Table 2

Surface energy (SE) and polarity of FAU zeolites as a function of Si:Al ratio

Catalyst

Polar SE (γp s)/mJ m−2

Dispersive SE (γd s)/mJ m−2

Total SE (γt s)/mJ m−2

Surface polarityap)

−ΔGads SP MeOH kJ/mol

FAU2.6

193.8

87.9

281.7

0.69

18.7

FAU6

89.2

45.1

134.3

0.66

12.5

FAU30

118.5

74.0

192.5

0.62

12.2

HFAU30

68.0

74.4

142.4

0.48

10.6

aSurface polarity = polar SE/total SE

In situ, ATR-IR studies of acetic acid adsorption were further undertaken to assess the impact of Si:Al ratio on the adsorption behaviour of the parent FAU zeolites. Figures S4S6 show the resulting vibrational spectra obtained during acetic acid adsorption from methanolic solution. Rapid surface saturation was observed within 10 min of acetic acid addition to a methanol flow as seen by the growth and plateauing of a 1710 cm−1 band assigned to acetic acid hydrogen bonded via C=O to surface hydroxyls, a broad band at 1400 cm−1 in the region for δasym of CH3 and υsym of COO and a 1270 cm−1 band attributed to the C–O band (γC-O) [58]. The concomitant loss of surface methoxy groups observed as a broad negative peak between 3100 and 2800 cm−1 (Fig. S7) suggests that acetic acid displaces methanol from the zeolite surface. The simultaneous growth of acetic acid features and loss of methoxy species is indicative of competitive adsorption between methanol and acetic acid and consistent with a Langmuir–Hinshelwood surface reaction model for esterification.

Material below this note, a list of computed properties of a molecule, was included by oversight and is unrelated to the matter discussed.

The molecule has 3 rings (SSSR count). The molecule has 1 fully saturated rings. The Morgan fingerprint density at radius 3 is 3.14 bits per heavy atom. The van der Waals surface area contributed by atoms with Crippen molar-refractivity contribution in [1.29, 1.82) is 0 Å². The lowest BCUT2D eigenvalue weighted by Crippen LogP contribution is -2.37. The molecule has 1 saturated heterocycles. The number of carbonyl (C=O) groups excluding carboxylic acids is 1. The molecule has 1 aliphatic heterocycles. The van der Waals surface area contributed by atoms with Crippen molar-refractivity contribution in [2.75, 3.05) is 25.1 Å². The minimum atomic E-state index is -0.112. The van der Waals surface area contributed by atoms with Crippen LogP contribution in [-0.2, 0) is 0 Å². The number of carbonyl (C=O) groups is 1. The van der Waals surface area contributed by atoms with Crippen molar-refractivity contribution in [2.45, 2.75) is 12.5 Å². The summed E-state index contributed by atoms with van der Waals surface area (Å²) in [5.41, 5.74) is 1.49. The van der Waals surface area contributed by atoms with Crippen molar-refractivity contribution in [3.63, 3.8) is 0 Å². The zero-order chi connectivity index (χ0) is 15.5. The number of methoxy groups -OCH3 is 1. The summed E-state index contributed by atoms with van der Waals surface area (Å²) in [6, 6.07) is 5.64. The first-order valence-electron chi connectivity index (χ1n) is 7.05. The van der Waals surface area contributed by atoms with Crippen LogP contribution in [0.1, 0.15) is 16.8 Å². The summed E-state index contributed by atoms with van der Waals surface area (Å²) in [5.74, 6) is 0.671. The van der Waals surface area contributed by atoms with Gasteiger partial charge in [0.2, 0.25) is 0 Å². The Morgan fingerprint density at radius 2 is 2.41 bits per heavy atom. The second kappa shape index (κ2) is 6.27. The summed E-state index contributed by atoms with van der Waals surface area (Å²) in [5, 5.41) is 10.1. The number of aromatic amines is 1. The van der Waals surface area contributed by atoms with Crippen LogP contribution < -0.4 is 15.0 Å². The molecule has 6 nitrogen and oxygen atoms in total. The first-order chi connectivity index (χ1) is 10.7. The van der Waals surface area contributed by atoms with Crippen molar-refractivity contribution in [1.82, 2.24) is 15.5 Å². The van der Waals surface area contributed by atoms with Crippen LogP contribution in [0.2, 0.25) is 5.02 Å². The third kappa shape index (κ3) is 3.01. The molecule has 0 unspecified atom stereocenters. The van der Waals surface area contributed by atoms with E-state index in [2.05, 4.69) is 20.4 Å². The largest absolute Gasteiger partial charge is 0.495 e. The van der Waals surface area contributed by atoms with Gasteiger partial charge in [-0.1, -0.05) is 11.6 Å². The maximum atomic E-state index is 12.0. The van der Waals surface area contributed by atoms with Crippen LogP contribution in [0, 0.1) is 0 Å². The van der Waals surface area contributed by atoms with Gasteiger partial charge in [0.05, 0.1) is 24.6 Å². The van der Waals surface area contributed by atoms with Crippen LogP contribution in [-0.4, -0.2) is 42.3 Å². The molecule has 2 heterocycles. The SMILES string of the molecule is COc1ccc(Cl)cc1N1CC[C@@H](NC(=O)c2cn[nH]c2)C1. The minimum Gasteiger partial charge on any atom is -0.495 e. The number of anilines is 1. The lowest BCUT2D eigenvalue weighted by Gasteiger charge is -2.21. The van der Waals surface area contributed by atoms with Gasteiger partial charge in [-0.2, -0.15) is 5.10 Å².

Figure 5 shows the integrated peak area of the γC-O (1270 cm−1) band during acetic acid adsorption/desorption over the FAU zeolites and reveals that the saturation coverage of acetic acid is inversely proportional to Si:Al ratio (Fig. 5 inset) and hence directly proportional to acid site density and surface polarity, consistent with vapour phase IR measurements [58] that suggest only zeolitic bridging hydroxyls Si–OH–Al (zeol) are able to reactively adsorb acetic acid via:
$$ \mathrm{zeol}-\mathrm{OH}+\mathrm{HOOC}\hbox{--} {\mathrm{CH}}_3\to \mathrm{zeol}-{{\mathrm{OH}}_2}^{+}+{}^{-}\mathrm{OOC}\hbox{--} {\mathrm{CH}}_3\to {\mathrm{zeol}}^{+}+{}^{-}\mathrm{OOC}\hbox{--} {\mathrm{CH}}_3+{\mathrm{H}}_2\mathrm{O} $$
Fig. 5

Adsorption/desorption isotherms of acetic acid over FAU zeolites with different Si:Al ratios. After 30 min, the flow was changed from 0.1 M acetic acid in methanol to pure methanol. (Inset) Area under peak 1270 cm−1C-O) at saturation as a function of surface polarity